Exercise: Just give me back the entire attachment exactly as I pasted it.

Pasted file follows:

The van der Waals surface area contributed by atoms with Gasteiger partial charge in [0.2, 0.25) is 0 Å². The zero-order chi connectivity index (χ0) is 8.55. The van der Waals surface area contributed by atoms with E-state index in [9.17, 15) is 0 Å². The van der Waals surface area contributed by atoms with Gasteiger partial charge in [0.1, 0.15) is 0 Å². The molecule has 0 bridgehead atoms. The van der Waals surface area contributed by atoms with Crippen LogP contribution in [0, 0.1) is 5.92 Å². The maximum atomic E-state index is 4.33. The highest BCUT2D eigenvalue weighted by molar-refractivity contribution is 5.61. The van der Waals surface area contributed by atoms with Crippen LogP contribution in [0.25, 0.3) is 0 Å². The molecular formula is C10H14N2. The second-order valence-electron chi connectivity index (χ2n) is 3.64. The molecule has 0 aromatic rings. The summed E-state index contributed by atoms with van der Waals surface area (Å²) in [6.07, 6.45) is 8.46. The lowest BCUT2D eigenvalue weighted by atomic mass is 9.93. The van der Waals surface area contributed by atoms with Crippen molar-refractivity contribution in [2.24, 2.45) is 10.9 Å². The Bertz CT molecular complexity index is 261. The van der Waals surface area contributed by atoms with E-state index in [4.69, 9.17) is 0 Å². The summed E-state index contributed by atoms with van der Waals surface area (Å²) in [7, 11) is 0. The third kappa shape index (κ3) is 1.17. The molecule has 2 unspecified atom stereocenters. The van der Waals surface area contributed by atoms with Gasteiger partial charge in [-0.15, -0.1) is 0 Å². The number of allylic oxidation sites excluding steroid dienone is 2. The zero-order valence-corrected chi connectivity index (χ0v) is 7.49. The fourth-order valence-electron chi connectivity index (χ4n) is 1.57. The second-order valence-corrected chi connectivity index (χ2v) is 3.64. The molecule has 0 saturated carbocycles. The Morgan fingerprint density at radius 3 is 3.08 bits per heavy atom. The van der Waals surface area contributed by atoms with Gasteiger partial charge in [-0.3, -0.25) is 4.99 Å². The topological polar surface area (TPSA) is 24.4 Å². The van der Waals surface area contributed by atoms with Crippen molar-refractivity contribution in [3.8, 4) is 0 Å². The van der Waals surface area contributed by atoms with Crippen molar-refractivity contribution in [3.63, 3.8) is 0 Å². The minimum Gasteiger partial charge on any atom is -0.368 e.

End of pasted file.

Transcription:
The van der Waals surface area contributed by atoms with Gasteiger partial charge in [0.2, 0.25) is 0 Å². The zero-order chi connectivity index (χ0) is 8.55. The van der Waals surface area contributed by atoms with E-state index in [9.17, 15) is 0 Å². The van der Waals surface area contributed by atoms with Gasteiger partial charge in [0.1, 0.15) is 0 Å². The molecule has 0 bridgehead atoms. The van der Waals surface area contributed by atoms with Crippen LogP contribution in [0, 0.1) is 5.92 Å². The maximum atomic E-state index is 4.33. The highest BCUT2D eigenvalue weighted by molar-refractivity contribution is 5.61. The van der Waals surface area contributed by atoms with Crippen LogP contribution in [0.25, 0.3) is 0 Å². The molecular formula is C10H14N2. The second-order valence-electron chi connectivity index (χ2n) is 3.64. The molecule has 0 aromatic rings. The summed E-state index contributed by atoms with van der Waals surface area (Å²) in [6.07, 6.45) is 8.46. The lowest BCUT2D eigenvalue weighted by atomic mass is 9.93. The van der Waals surface area contributed by atoms with Crippen molar-refractivity contribution in [2.24, 2.45) is 10.9 Å². The Bertz CT molecular complexity index is 261. The van der Waals surface area contributed by atoms with E-state index in [4.69, 9.17) is 0 Å². The summed E-state index contributed by atoms with van der Waals surface area (Å²) in [7, 11) is 0. The third kappa shape index (κ3) is 1.17. The molecule has 2 unspecified atom stereocenters. The van der Waals surface area contributed by atoms with Gasteiger partial charge in [-0.15, -0.1) is 0 Å². The number of allylic oxidation sites excluding steroid dienone is 2. The zero-order valence-corrected chi connectivity index (χ0v) is 7.49. The fourth-order valence-electron chi connectivity index (χ4n) is 1.57. The second-order valence-corrected chi connectivity index (χ2v) is 3.64. The molecule has 0 saturated carbocycles. The Morgan fingerprint density at radius 3 is 3.08 bits per heavy atom. The van der Waals surface area contributed by atoms with Gasteiger partial charge in [-0.3, -0.25) is 4.99 Å². The topological polar surface area (TPSA) is 24.4 Å². The van der Waals surface area contributed by atoms with Crippen molar-refractivity contribution in [3.8, 4) is 0 Å². The van der Waals surface area contributed by atoms with Crippen molar-refractivity contribution in [3.63, 3.8) is 0 Å². The minimum Gasteiger partial charge on any atom is -0.368 e.